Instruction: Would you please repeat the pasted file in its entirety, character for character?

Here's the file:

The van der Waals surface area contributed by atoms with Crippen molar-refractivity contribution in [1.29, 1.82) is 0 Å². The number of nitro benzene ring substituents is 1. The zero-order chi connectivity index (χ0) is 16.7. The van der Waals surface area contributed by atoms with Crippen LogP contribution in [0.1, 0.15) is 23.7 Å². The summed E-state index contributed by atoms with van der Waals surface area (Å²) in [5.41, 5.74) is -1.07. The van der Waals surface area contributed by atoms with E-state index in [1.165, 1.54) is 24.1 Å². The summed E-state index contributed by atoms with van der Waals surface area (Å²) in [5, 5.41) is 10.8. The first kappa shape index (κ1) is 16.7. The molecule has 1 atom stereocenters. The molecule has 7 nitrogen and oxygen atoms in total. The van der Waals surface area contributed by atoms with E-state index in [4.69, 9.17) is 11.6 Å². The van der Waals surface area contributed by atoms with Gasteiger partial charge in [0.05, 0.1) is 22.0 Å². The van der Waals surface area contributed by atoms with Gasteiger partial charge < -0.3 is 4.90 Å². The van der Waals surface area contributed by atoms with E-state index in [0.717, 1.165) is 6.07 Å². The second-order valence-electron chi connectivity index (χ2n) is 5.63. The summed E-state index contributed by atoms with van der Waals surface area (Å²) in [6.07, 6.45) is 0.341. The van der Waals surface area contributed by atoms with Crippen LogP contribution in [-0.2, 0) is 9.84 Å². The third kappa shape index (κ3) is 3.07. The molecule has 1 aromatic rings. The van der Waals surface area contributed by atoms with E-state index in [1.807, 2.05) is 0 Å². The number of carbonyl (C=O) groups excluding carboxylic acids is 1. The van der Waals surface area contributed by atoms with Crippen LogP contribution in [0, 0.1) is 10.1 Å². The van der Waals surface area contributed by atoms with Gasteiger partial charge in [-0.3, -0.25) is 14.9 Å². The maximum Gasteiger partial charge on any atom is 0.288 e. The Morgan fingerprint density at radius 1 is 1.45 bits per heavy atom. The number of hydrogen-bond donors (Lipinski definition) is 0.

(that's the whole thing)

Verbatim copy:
The van der Waals surface area contributed by atoms with Crippen molar-refractivity contribution in [1.29, 1.82) is 0 Å². The number of nitro benzene ring substituents is 1. The zero-order chi connectivity index (χ0) is 16.7. The van der Waals surface area contributed by atoms with Crippen LogP contribution in [0.1, 0.15) is 23.7 Å². The summed E-state index contributed by atoms with van der Waals surface area (Å²) in [5.41, 5.74) is -1.07. The van der Waals surface area contributed by atoms with E-state index in [1.165, 1.54) is 24.1 Å². The summed E-state index contributed by atoms with van der Waals surface area (Å²) in [5, 5.41) is 10.8. The first kappa shape index (κ1) is 16.7. The molecule has 1 atom stereocenters. The molecule has 7 nitrogen and oxygen atoms in total. The van der Waals surface area contributed by atoms with E-state index in [4.69, 9.17) is 11.6 Å². The van der Waals surface area contributed by atoms with Gasteiger partial charge in [0.05, 0.1) is 22.0 Å². The van der Waals surface area contributed by atoms with Gasteiger partial charge < -0.3 is 4.90 Å². The van der Waals surface area contributed by atoms with E-state index in [0.717, 1.165) is 6.07 Å². The second-order valence-electron chi connectivity index (χ2n) is 5.63. The summed E-state index contributed by atoms with van der Waals surface area (Å²) in [6.07, 6.45) is 0.341. The van der Waals surface area contributed by atoms with Crippen LogP contribution in [-0.2, 0) is 9.84 Å². The third kappa shape index (κ3) is 3.07. The molecule has 1 aromatic rings. The van der Waals surface area contributed by atoms with E-state index in [1.807, 2.05) is 0 Å². The number of carbonyl (C=O) groups excluding carboxylic acids is 1. The van der Waals surface area contributed by atoms with Crippen LogP contribution in [0, 0.1) is 10.1 Å². The van der Waals surface area contributed by atoms with Gasteiger partial charge in [-0.3, -0.25) is 14.9 Å². The maximum Gasteiger partial charge on any atom is 0.288 e. The Morgan fingerprint density at radius 1 is 1.45 bits per heavy atom. The number of hydrogen-bond donors (Lipinski definition) is 0.